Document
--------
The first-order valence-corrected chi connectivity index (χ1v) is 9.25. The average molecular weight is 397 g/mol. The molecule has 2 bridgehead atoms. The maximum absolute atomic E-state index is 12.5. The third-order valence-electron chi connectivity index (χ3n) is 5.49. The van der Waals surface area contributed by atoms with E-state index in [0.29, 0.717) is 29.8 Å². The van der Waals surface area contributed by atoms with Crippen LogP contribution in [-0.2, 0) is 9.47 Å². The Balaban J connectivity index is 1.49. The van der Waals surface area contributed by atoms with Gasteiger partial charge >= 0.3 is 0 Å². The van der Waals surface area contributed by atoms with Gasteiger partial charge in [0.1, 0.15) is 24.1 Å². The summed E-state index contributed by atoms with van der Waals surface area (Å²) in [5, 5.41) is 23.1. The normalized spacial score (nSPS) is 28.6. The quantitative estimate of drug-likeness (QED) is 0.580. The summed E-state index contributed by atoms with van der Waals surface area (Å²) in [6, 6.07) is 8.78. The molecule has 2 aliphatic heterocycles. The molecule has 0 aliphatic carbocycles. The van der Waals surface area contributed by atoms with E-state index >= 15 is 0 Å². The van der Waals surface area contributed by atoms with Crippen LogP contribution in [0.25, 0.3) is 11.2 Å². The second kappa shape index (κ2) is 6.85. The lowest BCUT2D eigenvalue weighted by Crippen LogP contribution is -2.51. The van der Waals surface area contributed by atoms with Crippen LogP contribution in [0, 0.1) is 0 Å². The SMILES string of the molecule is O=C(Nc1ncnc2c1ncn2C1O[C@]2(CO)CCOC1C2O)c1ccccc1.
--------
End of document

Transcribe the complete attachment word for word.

The first-order valence-corrected chi connectivity index (χ1v) is 9.25. The average molecular weight is 397 g/mol. The molecule has 2 bridgehead atoms. The maximum absolute atomic E-state index is 12.5. The third-order valence-electron chi connectivity index (χ3n) is 5.49. The van der Waals surface area contributed by atoms with E-state index in [0.29, 0.717) is 29.8 Å². The van der Waals surface area contributed by atoms with Crippen LogP contribution in [-0.2, 0) is 9.47 Å². The Balaban J connectivity index is 1.49. The van der Waals surface area contributed by atoms with Gasteiger partial charge >= 0.3 is 0 Å². The van der Waals surface area contributed by atoms with Gasteiger partial charge in [0.1, 0.15) is 24.1 Å². The summed E-state index contributed by atoms with van der Waals surface area (Å²) in [5, 5.41) is 23.1. The normalized spacial score (nSPS) is 28.6. The quantitative estimate of drug-likeness (QED) is 0.580. The summed E-state index contributed by atoms with van der Waals surface area (Å²) in [6, 6.07) is 8.78. The molecule has 2 aliphatic heterocycles. The molecule has 0 aliphatic carbocycles. The van der Waals surface area contributed by atoms with E-state index >= 15 is 0 Å². The van der Waals surface area contributed by atoms with Crippen LogP contribution in [0.25, 0.3) is 11.2 Å². The second kappa shape index (κ2) is 6.85. The lowest BCUT2D eigenvalue weighted by Crippen LogP contribution is -2.51. The van der Waals surface area contributed by atoms with Crippen LogP contribution in [0, 0.1) is 0 Å². The SMILES string of the molecule is O=C(Nc1ncnc2c1ncn2C1O[C@]2(CO)CCOC1C2O)c1ccccc1.